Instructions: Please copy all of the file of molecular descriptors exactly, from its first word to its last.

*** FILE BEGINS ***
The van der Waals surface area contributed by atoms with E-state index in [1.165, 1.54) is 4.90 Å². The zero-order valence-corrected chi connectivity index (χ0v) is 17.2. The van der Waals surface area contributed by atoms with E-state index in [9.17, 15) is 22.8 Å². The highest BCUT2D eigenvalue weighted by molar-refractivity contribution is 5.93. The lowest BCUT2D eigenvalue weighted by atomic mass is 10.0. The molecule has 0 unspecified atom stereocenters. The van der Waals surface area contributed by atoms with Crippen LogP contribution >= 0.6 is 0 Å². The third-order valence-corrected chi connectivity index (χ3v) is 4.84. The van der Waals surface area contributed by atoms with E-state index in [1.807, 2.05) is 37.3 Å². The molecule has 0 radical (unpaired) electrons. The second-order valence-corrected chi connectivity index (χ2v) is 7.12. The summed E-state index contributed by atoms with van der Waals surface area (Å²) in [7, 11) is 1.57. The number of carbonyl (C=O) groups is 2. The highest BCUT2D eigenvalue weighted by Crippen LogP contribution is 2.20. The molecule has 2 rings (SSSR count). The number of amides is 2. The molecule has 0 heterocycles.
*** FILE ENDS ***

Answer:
The van der Waals surface area contributed by atoms with E-state index in [1.165, 1.54) is 4.90 Å². The zero-order valence-corrected chi connectivity index (χ0v) is 17.2. The van der Waals surface area contributed by atoms with E-state index in [9.17, 15) is 22.8 Å². The highest BCUT2D eigenvalue weighted by molar-refractivity contribution is 5.93. The lowest BCUT2D eigenvalue weighted by atomic mass is 10.0. The molecule has 0 unspecified atom stereocenters. The van der Waals surface area contributed by atoms with Crippen LogP contribution >= 0.6 is 0 Å². The third-order valence-corrected chi connectivity index (χ3v) is 4.84. The van der Waals surface area contributed by atoms with E-state index in [1.807, 2.05) is 37.3 Å². The molecule has 0 radical (unpaired) electrons. The second-order valence-corrected chi connectivity index (χ2v) is 7.12. The summed E-state index contributed by atoms with van der Waals surface area (Å²) in [7, 11) is 1.57. The number of carbonyl (C=O) groups is 2. The highest BCUT2D eigenvalue weighted by Crippen LogP contribution is 2.20. The molecule has 2 rings (SSSR count). The number of amides is 2. The molecule has 0 heterocycles.